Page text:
In certain embodiments, the electrical power source 110 may be a power outlet connected to a 120V or 240 V AC power line. Alternatively, the power source 110 may be an electric generator. In certain embodiments, the 120V power line may supply a range of current between about 15A and about 50A of electrical current to the thermal cover 104. Alternative embodiments of the power source 110 may include a 240V AC power line. The 240V power line may supply a range of current between about 30A and about 70A of current to the thermal cover 104. Various other embodiments may include supply of three phase power, Direct Current (DC) power, 110 V or 220 V power, or other power supply configurations based on available power, geographic location, and the like.

In one embodiment, a power extension cord 108 may be used to create an electrical connection between a modular heated cover 104, and an electrical power source 110. In one embodiment, the extended electrical coupler 108 is a standard extension cord. Alternatively, the extended electrical coupler 108 may include a heavy duty conductor such as 4 gauge copper and the required electrical connector configuration to connect to high power outlets. Power extension cords 108 may be used to connect the power source 110 to the thermal covers 104, or to connect one thermal cover 104 to another thermal cover 104. In such embodiments, the power extension cords 108 are configured to conduct sufficient electrical current to power the electrical heating element of the modular heated covers 104. One of ordinary skill in the art of power engineering will understand the conductor gauge requirements based on the electric current required to power the thermal cover 104.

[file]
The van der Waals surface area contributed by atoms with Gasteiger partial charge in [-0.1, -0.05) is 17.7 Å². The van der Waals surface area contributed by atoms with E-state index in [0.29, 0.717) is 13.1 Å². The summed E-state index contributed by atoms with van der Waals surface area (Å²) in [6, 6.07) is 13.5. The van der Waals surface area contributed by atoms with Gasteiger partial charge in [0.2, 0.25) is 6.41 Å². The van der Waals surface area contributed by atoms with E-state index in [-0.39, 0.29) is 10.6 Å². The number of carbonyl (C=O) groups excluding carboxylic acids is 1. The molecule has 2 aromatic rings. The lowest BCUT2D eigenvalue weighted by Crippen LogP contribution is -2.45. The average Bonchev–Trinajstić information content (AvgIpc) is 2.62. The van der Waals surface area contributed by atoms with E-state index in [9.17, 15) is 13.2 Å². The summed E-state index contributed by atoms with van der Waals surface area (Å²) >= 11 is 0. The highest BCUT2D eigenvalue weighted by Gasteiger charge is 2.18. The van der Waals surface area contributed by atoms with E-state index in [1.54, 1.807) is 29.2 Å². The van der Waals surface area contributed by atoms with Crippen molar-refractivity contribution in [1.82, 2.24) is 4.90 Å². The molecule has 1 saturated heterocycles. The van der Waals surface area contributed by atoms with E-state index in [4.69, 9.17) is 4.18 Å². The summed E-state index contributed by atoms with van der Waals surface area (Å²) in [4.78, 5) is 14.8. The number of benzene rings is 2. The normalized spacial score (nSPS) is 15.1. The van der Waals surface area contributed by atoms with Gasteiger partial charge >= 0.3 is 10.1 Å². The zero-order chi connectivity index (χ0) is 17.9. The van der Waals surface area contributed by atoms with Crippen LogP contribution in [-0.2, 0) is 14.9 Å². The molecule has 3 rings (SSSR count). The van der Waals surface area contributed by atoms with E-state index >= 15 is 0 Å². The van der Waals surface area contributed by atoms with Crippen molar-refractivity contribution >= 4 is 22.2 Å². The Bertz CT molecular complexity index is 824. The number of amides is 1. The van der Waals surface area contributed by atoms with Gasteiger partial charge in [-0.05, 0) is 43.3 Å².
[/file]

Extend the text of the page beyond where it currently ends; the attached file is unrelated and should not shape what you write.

FIG. 2 illustrates one embodiment of a modular heated cover 200. In one embodiment, the cover 200 includes a multilayered cover 202. The multilayered cover 202 may include a flap 204. Additionally, the cover 200 may be coupled to an electrical heating element. In one embodiment, the electrical heating element comprises a resistive element 208 and a heat spreading element 210. The cover 200 may additionally include one or more fasteners 206, one or more electric power connections 212, one or more electric power couplings 214, and an electrical connection 216 between the connections 212 and the couplings 214. In certain embodiments the thermal cover 200 may additionally include a GFI device 218 and one or more creases 220.

The multilayered cover 202 may comprise a textile fabric. The textile fabric may include natural or synthetic products. For example, the multilayered cover 202 may comprise burlap, canvas, or cotton. In another example, the multilayered cover 202 may comprise nylon, vinyl, or other synthetic textile material. For example, the multilayered cover 202 may comprise a thin sheet of plastic, metal foil, polystyrene, or the like. Further embodiments of the multilayered cover 202 are discussed below with regard to FIG. 3.

In one embodiment, the flap 204 may overlap another thermal cover 200. The flap 204 may provide isolation of air trapped beneath the thermal cover 200. Isolation of the air trapped beneath the thermal cover 200 prevents heat loss due to air circulation. Additionally, the flap 204 may include one or more fasteners 206 for hanging, securing, or connecting the thermal cover 200. In one embodiment, the fasteners 206 may be attached to the corners of the cover 200. Additionally, fasteners 206 may be distributed about the perimeter of the cover 200. In one embodiment, the fastener 206 is Velcro™. For example, the flap may include a hook fabric on one side and a loop fabric on the other side. In another alternative embodiment, the fastener 206 may include snaps, zippers, adhesives, and the like.

In one embodiment, the electrical heating element comprises an electro-thermal coupling material or resistive element 208. For example, the resistive element 208 may be a copper conductor. The copper conductor may convert electrical energy to heat energy, and transfer the heat energy to the surrounding environment. Alternatively, the resistive element 208 may comprise another conductor capable of converting electrical energy to heat energy. One skilled in the art of electro-thermal energy conversion will recognize additional material suitable for forming the resistive element 208. Additionally, the resistive element 208 may include one or more layers for electrical insulation, temperature regulation, and ruggedization. In one embodiment, the resistive element 208 may include two conductors connected at one end to create a closed circuit.